Interview: Andy Crosby aka Spesimen
For a brief time in the 1990s, Ann Arbor electronic artist Andy Crosby aka Spesimen entered the electro scene with two releases on his own Infocalypse Records. His solo efforts included EPs on Amici Curiae and Pomelo, but before really taking off, Spesimen disappeared from the radars. Up to the comeback this spring, when Berlin label Libertine issued a split EP with Rusuden and Spesimen. Whether it was an one-off effort or does Crosby have something more in the pipeline, Terminal 313 tried to find out in a written interview with the artist living in San Francisco, going back to the roots of Spesimen as an artist.
What music did you listen to in your younger years?
I listened to all kinds of stuff. I grew up in Rochester, Michigan, a suburb about 20 minutes drive north of Detroit. My parents there always played classical and choral music around the house and also sometimes a lot of Irish music for some reason. When I was 5 or so I discovered headphones and listened to a lot of my parents’ ABBA 8-track tapes and for a while I was addicted to The Carpenters. I also played the heck out of a Meco Star Wars album I had in those days – I think it had a b-side of Star Trek or 2001 theme disco version on it …
Was it computer studies and Detroit’s proximity that brought you to the electro(nic) music?
Well, I always thought computers were cool ever since I can remember, and the idea of music made with synthesizer was amazing to me as a kid, it really sounded like the future. I think I got my first real taste of that from my cousin Chris who had some Human League and Kraftwerk vinyls that he introduced to me.
About the age of 8, I had on tape a mix from an Electrifying Mojo radio show that I must have played 10,000 times. I had been waiting diligently for a play of “Numbers” so I could try and tape it. Anyway it came on and ended up being a long mix of some “Numbers” 12″ version, then the “Tour de France” 12″ version and the album version of “Computer world”, I think around 15 minutes total on the tape. It was one of my first times being introduced to the idea of beat matching and stuff like that. At first I thought it was a really long song and only some time later when I got those albums I started to learn about the flow. Electrifying Mojo’s radio show was like a window to another world back then.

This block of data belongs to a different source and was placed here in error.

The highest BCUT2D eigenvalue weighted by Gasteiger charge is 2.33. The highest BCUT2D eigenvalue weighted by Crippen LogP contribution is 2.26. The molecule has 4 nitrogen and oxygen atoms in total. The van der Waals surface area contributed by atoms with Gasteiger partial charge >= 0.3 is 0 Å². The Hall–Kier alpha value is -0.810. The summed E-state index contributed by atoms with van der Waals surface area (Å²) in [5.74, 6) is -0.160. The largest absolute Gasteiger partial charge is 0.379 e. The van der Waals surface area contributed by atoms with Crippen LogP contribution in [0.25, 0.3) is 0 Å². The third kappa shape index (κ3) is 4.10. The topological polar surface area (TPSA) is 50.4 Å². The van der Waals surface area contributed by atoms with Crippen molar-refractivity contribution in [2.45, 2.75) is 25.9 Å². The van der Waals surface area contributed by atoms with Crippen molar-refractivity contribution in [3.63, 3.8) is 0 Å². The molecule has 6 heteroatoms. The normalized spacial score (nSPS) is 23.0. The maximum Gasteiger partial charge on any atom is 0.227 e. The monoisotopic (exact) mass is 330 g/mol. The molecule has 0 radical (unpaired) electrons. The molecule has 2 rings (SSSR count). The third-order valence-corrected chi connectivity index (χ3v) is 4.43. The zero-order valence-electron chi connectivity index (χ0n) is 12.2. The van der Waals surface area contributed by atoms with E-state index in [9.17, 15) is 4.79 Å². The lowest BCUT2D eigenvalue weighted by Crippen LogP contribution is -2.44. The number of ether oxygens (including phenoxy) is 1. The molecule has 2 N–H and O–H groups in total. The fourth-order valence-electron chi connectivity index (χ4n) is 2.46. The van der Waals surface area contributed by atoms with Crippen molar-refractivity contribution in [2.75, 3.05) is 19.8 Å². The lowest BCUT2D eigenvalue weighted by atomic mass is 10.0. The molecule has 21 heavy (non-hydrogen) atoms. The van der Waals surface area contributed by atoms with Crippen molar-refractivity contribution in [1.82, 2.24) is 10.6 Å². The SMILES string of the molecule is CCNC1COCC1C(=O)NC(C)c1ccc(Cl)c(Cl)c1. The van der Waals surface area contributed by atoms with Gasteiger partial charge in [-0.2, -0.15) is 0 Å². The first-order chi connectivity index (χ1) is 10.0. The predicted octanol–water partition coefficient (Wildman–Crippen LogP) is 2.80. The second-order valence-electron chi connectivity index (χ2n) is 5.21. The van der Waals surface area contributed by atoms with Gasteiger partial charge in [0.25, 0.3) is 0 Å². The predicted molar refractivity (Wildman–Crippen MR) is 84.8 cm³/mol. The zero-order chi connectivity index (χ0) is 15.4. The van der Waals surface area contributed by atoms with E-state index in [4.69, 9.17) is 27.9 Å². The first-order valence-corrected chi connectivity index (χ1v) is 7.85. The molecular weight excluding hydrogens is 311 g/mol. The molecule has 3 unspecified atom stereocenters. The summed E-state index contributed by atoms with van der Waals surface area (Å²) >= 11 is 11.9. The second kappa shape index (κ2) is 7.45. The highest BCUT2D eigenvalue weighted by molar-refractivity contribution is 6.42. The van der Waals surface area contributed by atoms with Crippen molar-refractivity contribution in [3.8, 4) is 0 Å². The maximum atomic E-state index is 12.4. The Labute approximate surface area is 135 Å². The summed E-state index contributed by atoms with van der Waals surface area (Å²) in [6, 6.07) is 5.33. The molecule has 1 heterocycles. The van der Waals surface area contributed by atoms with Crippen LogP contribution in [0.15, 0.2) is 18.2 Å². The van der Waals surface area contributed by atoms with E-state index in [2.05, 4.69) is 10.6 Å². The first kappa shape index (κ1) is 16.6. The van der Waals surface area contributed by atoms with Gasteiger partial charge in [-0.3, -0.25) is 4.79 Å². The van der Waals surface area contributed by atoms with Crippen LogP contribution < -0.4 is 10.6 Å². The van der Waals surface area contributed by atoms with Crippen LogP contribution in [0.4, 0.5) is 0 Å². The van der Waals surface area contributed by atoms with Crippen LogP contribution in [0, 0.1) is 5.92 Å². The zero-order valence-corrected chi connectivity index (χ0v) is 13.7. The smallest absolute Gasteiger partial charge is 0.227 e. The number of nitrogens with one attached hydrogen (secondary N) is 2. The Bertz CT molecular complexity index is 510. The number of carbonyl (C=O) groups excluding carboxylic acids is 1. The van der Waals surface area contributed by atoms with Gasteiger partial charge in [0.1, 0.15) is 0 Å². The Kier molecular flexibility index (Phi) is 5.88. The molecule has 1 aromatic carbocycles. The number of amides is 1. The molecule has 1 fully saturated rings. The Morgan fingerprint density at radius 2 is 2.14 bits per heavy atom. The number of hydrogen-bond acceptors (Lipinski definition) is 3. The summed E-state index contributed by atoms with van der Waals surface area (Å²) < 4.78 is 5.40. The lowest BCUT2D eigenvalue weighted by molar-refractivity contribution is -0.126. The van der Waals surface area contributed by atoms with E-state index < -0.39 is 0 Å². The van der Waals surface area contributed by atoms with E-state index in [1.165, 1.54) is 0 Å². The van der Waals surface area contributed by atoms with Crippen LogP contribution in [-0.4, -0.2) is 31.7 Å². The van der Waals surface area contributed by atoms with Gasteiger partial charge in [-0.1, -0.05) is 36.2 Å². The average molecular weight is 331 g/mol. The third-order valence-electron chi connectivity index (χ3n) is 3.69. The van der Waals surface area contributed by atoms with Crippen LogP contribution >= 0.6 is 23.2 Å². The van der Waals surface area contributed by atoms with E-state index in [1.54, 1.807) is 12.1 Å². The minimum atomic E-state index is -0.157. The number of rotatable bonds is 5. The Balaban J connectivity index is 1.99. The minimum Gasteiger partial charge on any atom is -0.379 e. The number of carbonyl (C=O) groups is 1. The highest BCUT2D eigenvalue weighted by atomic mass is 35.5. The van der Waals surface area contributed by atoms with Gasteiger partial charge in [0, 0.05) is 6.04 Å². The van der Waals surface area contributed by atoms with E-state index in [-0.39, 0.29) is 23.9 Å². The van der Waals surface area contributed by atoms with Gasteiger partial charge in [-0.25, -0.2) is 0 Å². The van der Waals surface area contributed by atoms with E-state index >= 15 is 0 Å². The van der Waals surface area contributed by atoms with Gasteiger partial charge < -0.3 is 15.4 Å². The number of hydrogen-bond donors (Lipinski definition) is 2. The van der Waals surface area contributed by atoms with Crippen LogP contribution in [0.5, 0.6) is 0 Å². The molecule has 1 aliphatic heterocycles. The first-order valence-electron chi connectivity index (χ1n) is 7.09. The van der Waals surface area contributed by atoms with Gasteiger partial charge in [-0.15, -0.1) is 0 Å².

Also credit to Dennis Desantis (of Ableton fame and many fine music releases) who introduced me to Tangerine Dream when we were kids in 4th grade or so. My first concert was when his dad George took us to see Tangerine Dream in 1986. I always had a strong influence of that German school and I still think they were one of the best at using arpeggiation creatively.
I got more into industrial music in the high school, all the Wax Trax type of stuff. Meat Beat Manifesto was probably my favorite in that genre and I listened some hip hop like Public Enemy, etc. First started hearing real techno in 1989 or 1990 on the “Fast Forward” radio show by Alan Oldham. And then of course, in the next few years there were parties all the time with folks who are legends now.
The legends, you mean the Belleville Three?
I wasn’t old enough to drive until closer to the second wave and the parties we were going were a lot of Hawtin, UR, Claude Young, etc. In those days, D-Wynn was one of my favorites – he’s a master DJ.
Despite of having a few timeless electro releases in the 1990s, not much have been heard about Spesimen later, any particular reason for that?
It is flattering to describe those release as timeless, I appreciate the compliment, but I don’t think necessarily that’s what people thought of them at the time. Ultimately it was a very large amount of work for me, to end up basically breaking even on the costs. I knew that I could probably grow the label bigger if I had more capital but I didn’t, and needed to pay rent..
I ended up working for regular job in the videogames industry, which can be pretty bad about working a lot of extra hours. In 1998-2001 or so I was also working a lot on guitar music with my psyche-rock band Sublimation. We were pretty busy with that also, playing two or three shows a month and released two albums. In the end it just came down to what I had time to work on. That is still the trouble today as well, haha!
I have always continued writing electronic stuff but I have mainly done it for fun and relaxation and not so focused about it. I’m pretty bad about sitting down to really arrange and polish things, and I’m also kind of a perfectionist about it, so I will tweak songs to no end and eventually move to something else rather than really complete them. This is a bad habit I am working to change recently!
However you are working on new tracks, aren’t you?
For some reason there has been a bump in interest in my work lately, which has been a motivator, and with some more labels interested in releases, I’m trying to run with it while I can. Yeah, I’m working on some material lately: some is digging archives of very old stuff, some is new, some is trying to write in that older style.
Anything you are ready to disclose or shall we rather follow your Soundcloud account for the news?
There’s nothing official to announce yet but I will put the word out as soon as I know..